hunger can be solved: Technology's part
Chronic persistent hunger can also occur in a country due to
the current inability to produce enough food from the available
arable land to meet the requirements of the ever expanding
population. When this occurs, often in less economically developed
countries, then food supplies can fall below the required level and
often the country cannot afford to import food to cover the
| Malthus' theory on hunger
The problem was first highlighted by Thomas
Malthus, a British economist in 1798. Malthus said that human
population grows at a geometric or exponential rate, i.e.
1->2->4->8->16->32 etc, whereas food supplies, at
best, only increases at an arithmetic rate, i.e.
1->2->3->4->5 etc. (Show in diagram). This theory
highlights a major problem: population will expand greater than
food supplies, and mass starvation would prevail.
However, Malthus' theory has yet to come true.
So far, on a global scale the world's population has increased at a
tremendous rate as predicted by Malthus, but technological advances
have increased food supplies to feed every mouth, something that
Malthus couldn't have predicted.
| Thomas Malthus
These technological advances have included the wide use of
artificial fertilizers and the rapid developments in mechanization
(the use of machines in the production of food). In the last 25
years, technological advances have lead to food production growing
at an annual rate of 2.8%, whereas population growing at an annual
rate of 2.0%.
Farmer using traditional
farming technique to plough his field using donkeys.
These technological advances have included the
wide use of artificial fertilizers and the rapid developments in
mechanization (the use of machines in the production of food). In
the last 25 years, technological advances have lead to food
production growing at an annual rate of 2.8%, whereas population
growing at an annual rate of 2.0%.
However, on a more local scale, economically more developed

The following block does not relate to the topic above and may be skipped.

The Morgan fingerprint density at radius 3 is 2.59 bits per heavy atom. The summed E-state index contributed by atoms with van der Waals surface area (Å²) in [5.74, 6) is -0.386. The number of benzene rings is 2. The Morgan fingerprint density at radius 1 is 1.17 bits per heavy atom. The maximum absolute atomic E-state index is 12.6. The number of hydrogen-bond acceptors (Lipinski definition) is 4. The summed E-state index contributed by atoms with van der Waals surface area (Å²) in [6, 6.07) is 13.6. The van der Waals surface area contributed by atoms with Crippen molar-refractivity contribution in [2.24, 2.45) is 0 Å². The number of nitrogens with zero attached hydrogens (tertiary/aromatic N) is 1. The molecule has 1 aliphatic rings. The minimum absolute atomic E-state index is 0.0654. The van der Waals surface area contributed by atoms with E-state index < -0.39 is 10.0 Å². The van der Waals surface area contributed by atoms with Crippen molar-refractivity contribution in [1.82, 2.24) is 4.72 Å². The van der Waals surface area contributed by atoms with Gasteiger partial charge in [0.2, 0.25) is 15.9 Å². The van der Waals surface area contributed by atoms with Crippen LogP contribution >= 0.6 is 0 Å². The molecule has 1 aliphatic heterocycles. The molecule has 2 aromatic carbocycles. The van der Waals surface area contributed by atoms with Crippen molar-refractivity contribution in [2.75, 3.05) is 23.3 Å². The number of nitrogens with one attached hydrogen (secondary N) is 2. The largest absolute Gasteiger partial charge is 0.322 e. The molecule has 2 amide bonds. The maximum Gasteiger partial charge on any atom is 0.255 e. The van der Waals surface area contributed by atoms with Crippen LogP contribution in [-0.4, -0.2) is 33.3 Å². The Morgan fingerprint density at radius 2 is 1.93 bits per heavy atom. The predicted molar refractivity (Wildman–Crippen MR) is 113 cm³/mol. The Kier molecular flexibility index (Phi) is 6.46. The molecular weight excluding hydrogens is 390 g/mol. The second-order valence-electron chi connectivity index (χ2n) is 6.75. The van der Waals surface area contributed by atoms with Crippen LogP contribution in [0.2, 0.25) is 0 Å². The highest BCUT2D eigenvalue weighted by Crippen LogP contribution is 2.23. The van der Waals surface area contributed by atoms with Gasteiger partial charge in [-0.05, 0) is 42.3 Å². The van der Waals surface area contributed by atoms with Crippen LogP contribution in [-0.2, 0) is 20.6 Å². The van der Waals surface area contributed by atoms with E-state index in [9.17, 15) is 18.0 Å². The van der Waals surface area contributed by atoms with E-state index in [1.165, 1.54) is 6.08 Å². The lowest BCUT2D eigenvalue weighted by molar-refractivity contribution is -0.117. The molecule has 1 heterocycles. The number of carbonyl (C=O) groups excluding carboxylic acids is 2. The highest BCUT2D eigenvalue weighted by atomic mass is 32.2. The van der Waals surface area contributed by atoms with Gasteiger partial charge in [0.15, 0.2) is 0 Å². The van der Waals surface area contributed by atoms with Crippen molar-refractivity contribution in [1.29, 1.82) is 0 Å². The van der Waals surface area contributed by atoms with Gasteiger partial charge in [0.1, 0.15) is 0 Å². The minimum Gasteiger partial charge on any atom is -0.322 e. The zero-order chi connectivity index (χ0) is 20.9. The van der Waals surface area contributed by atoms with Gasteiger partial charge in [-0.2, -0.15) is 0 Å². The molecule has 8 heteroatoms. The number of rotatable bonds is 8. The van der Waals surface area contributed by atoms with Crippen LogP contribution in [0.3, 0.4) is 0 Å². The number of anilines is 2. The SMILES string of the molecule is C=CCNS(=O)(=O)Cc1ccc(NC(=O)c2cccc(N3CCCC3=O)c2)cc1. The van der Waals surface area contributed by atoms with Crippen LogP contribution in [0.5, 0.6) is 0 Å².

countries where technological advancement can be easily funded and
developed, there has been a much greater gap between the difference
between annual increase food production compared to rate of
population expansion. The less economically developed countries,
where governments and businesses are unable to afford to develop or
import technologies, has meant the annual increase in food
production has been less than the rate that the population has been
expanding. The result: chronic persistent hunger in less
economically developed countries.
The Green Revolution refers to the application of modern,
Western-type, farming techniques to developing countries. However,
it can only occur where funding has been provided to allow
developing countries expand their food production methods. A lot
has been done in recent years to solve the problem, and in some
cases chronic persistent hunger has been completely
However, it is widely believed that technological advances from
previous years have reached their limits, now being unable to
expand food yields much further. This has brought about the need
for new technologies to be developed.
An excellent example is Biotechnology - the idea
of genetically modifying crops in an attempt to increase yields
from crops and livestock even more in the future. However, this
technology is still in development and not everyone is certain that
it is safe - not only from an environmental point of view, but also
regarding the effects on humans. Making crops resistant to diseases
and parasites is obviously the next step to increase yields, but
the wider effect of the technology, such as the possible chance of
causing slight mutations that weren't intended to occur may cause
concern. For example, chemical company Mon Santo has developed a
strain of oil seed rape, which is immune to their own brand of weed
killer used to cleanse fields. This will have the effect of having
nothing for insects to feed on, no insects, no birds and so on -
something that is not desirable for the security of the future.
Strip of DNA - the item at the
heart of genetic modification.
Helping the hungry - using the
Internet to promote their cause.
Technologies that don't directly apply to the
production of food, such as the Internet are also helping solve the
problem of chronic persistent hunger. The Internet is an ideal
medium to broadcast information about the problem that the general
public wouldn't have otherwise received. Such technologies broaden
the awareness of such problems, and help persuade people to support
Technology, as you can see, is a very important factor in
helping to solve the problem of chronic persistent hunger
throughout the world. You can help by making use of the technology
in front of you. Write to your friends using email, support online
campaigns and research more into the problem using the Internet.
The problem cannot be solved without the support of people like